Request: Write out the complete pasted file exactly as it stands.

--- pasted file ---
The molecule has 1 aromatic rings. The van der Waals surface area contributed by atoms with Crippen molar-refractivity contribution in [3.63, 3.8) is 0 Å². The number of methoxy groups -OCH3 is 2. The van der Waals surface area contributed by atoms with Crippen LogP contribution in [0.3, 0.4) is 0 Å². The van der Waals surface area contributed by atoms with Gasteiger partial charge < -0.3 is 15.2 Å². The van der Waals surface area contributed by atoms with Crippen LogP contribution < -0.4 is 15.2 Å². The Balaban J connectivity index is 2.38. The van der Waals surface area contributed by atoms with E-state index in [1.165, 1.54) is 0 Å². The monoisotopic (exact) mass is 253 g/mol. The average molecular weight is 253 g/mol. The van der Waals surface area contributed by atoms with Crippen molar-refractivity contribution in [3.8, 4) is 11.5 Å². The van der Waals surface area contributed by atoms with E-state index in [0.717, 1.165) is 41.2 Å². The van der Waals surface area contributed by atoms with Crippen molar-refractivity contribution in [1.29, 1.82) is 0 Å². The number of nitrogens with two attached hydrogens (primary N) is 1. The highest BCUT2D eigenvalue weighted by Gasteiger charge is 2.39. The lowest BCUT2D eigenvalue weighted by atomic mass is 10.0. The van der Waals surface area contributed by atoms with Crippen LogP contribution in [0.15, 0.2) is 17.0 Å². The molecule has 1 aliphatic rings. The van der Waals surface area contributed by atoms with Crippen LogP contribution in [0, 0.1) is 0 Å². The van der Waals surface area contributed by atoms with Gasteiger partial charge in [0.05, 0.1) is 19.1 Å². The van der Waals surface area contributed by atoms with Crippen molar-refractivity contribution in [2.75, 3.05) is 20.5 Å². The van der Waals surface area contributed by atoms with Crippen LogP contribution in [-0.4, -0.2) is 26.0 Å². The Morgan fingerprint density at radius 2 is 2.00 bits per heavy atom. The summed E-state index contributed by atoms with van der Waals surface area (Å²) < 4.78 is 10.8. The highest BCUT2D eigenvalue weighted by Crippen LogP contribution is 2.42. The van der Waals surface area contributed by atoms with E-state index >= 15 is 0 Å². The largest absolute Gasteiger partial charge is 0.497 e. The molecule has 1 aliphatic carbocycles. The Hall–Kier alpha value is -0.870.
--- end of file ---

The molecule has 1 aromatic rings. The van der Waals surface area contributed by atoms with Crippen molar-refractivity contribution in [3.63, 3.8) is 0 Å². The number of methoxy groups -OCH3 is 2. The van der Waals surface area contributed by atoms with Crippen LogP contribution in [0.3, 0.4) is 0 Å². The van der Waals surface area contributed by atoms with Gasteiger partial charge < -0.3 is 15.2 Å². The van der Waals surface area contributed by atoms with Crippen LogP contribution < -0.4 is 15.2 Å². The Balaban J connectivity index is 2.38. The van der Waals surface area contributed by atoms with E-state index in [1.165, 1.54) is 0 Å². The monoisotopic (exact) mass is 253 g/mol. The average molecular weight is 253 g/mol. The van der Waals surface area contributed by atoms with Crippen molar-refractivity contribution in [3.8, 4) is 11.5 Å². The van der Waals surface area contributed by atoms with E-state index in [0.717, 1.165) is 41.2 Å². The van der Waals surface area contributed by atoms with Crippen molar-refractivity contribution in [1.29, 1.82) is 0 Å². The number of nitrogens with two attached hydrogens (primary N) is 1. The highest BCUT2D eigenvalue weighted by Gasteiger charge is 2.39. The lowest BCUT2D eigenvalue weighted by atomic mass is 10.0. The van der Waals surface area contributed by atoms with Crippen LogP contribution in [0.15, 0.2) is 17.0 Å². The molecule has 1 aliphatic rings. The van der Waals surface area contributed by atoms with Crippen LogP contribution in [0, 0.1) is 0 Å². The van der Waals surface area contributed by atoms with Gasteiger partial charge in [0.05, 0.1) is 19.1 Å². The van der Waals surface area contributed by atoms with Crippen molar-refractivity contribution in [2.75, 3.05) is 20.5 Å². The van der Waals surface area contributed by atoms with Crippen LogP contribution in [-0.4, -0.2) is 26.0 Å². The Morgan fingerprint density at radius 2 is 2.00 bits per heavy atom. The summed E-state index contributed by atoms with van der Waals surface area (Å²) < 4.78 is 10.8. The highest BCUT2D eigenvalue weighted by Crippen LogP contribution is 2.42. The van der Waals surface area contributed by atoms with E-state index >= 15 is 0 Å². The largest absolute Gasteiger partial charge is 0.497 e. The molecule has 1 aliphatic carbocycles. The Hall–Kier alpha value is -0.870.